Cultural Imperialism - Four discourses on cultural imperialism




John Tomlinson developed a most insightful critique, on the basis of which we can identify at least four different discourses of cultural imperialism. His categories are the media, national domination, the global dominance of capitalism, and the critique of modernity. Media imperialism is the oldest and by far most widely debated category. Most importantly, it relates to current political issues. The study of media imperialism originated in Latin America among students of communication research. In the 1950s and 1960s, Latin American economists interpreted their countries' economic relations to Europe and the United States by developing a theory of dependency. Chilean communication scholars quickly appropriated that concept when, at the time of the 1970 election that brought Salvador Allende to power, they began to admonish the United States for its involvement in Latin American affairs. One of the most dramatic and widely read essays written by these scholars came from Armand Mattelart, a professor of mass communications and ideology at the University of Chile, and Ariel Dorfman, a literary critic and novelist. In Para leer al pato Donald ("How to Read Donald Duck," 1971), they held that in an effort to protect U.S. economic interests in Chile, the Central Intelligence Agency financed and fostered an arsenal of psychological warfare devices to indoctrinate the minds of the Chilean people, including Disney cartoons and other consumer products. They denounced Hollywood's distorted version of reality and cautioned Latin Americans against U.S. propaganda. The danger of Walt Disney, Mattelart and Dorfman believed, consisted of the manner in which the United States "forces us Latin Americans to see ourselves as they see us." The authors stated that the Chilean people would eventually free their own culture and kick out the Disney duck: "Feathers plucked and well-roasted….Donald, Go Home!" Published shortly before the Chilean revolution, this essay appealed to readers far beyond the borders of Chile; Para leer al pato Donald went through more than fifteen editions and was translated into several languages.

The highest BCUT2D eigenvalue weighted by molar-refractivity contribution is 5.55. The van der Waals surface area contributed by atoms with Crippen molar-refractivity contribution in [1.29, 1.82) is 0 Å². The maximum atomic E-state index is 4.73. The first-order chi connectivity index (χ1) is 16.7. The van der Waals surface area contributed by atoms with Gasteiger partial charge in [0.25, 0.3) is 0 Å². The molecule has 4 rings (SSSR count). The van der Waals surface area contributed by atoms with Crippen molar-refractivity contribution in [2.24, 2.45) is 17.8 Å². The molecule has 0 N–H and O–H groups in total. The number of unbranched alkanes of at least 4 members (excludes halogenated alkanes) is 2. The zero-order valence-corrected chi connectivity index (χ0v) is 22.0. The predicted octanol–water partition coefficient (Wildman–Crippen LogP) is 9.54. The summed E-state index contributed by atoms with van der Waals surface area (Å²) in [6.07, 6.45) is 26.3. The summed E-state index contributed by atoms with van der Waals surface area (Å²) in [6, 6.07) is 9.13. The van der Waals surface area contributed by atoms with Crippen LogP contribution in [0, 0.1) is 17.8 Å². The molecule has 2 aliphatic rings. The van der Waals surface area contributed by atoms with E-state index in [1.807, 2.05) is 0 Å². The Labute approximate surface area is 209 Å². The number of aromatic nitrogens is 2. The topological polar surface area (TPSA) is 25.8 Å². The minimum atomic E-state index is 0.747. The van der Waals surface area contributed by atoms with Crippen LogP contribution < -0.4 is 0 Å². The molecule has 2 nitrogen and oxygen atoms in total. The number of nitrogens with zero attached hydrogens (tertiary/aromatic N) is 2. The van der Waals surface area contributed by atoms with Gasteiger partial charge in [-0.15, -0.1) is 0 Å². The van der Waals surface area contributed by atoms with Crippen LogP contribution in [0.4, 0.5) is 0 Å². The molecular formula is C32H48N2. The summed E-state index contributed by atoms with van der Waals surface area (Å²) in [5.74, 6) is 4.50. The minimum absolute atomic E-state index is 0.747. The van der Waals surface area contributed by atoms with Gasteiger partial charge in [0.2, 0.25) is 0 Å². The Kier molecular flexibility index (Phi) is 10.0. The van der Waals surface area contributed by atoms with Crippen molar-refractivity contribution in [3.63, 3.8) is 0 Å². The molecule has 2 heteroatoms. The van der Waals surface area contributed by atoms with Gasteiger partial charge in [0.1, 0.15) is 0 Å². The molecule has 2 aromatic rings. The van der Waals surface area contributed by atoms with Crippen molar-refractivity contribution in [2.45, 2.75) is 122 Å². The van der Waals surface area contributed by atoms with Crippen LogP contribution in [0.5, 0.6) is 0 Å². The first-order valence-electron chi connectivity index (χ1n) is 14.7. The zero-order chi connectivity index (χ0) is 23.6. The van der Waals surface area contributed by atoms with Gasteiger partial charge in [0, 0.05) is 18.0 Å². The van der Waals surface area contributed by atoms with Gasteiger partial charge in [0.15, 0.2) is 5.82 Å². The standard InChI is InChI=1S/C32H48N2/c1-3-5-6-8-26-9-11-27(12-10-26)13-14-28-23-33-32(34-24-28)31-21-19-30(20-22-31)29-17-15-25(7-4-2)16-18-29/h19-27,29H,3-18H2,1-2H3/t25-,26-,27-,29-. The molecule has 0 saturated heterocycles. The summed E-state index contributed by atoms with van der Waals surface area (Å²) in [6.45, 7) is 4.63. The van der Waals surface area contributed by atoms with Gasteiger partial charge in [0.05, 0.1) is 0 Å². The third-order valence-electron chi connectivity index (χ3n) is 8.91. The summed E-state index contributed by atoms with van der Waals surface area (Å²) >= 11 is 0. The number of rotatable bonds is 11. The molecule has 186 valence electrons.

American scholars quickly borrowed the concept of media imperialism. The Watergate scandal propelled suspicions of a conspiracy between the government and the media and of abuses of executive power. In a variety of studies, the communication scientist Herbert I. Schiller retraced a powerful connection between the domestic business, military, and governmental power structure on the one hand and, on the other, the "mind managers"—that is, the leaders of the U.S. communications industry—who in his view had conspired to manipulate minds at home and abroad. As Schiller saw it, nineteenth-century Anglo-American geopolitical imperialism had been replaced in the twentieth century by an aggressive industrial-electronics complex "working to extend the American socioeconomic system spatially and ideologically" across the globe. "What does it matter," Schiller asked in 1976, "if a national movement has struggled for years to achieve liberation if that condition … is undercut by values and aspirations derived from the apparently vanquished dominator?"

A second group of critics understood cultural imperialism as the domination of one country by another. To no small degree, this discourse grew out of the growing concern of the United Nations Economic, Social, and Cultural Organization (UNESCO) with the protection of national cultures, as well as the rising interest in the study of nationalism in the 1970s and 1980s, as represented by Benedict Anderson and others. In this interpretation, "culture" suggests a natural and static heritage of traditions that are akin to a certain country. It also serves as a tool of social control as important as controlling material resources. Hence, cultural imperialism implies the efforts of one country to undermine another country's cultural heritage by imposing its own. Frank Ninkovich's analysis of the State Department's efforts to establish an art program between 1938 and 1947 showed that during World War II, policymakers attempted to use artifacts of American culture, notably paintings, to promote "a sense of common values among nations of varied traditions." Just as free trade would have a liberalizing effect by contributing to other nations' economic well-being, art would create a common sense of culture. Simply put, if everyone agreed that American culture qualified artistically and aesthetically and also politically as a universal way of life and taste, it would indeed increase foreign acceptance of American values and American politics.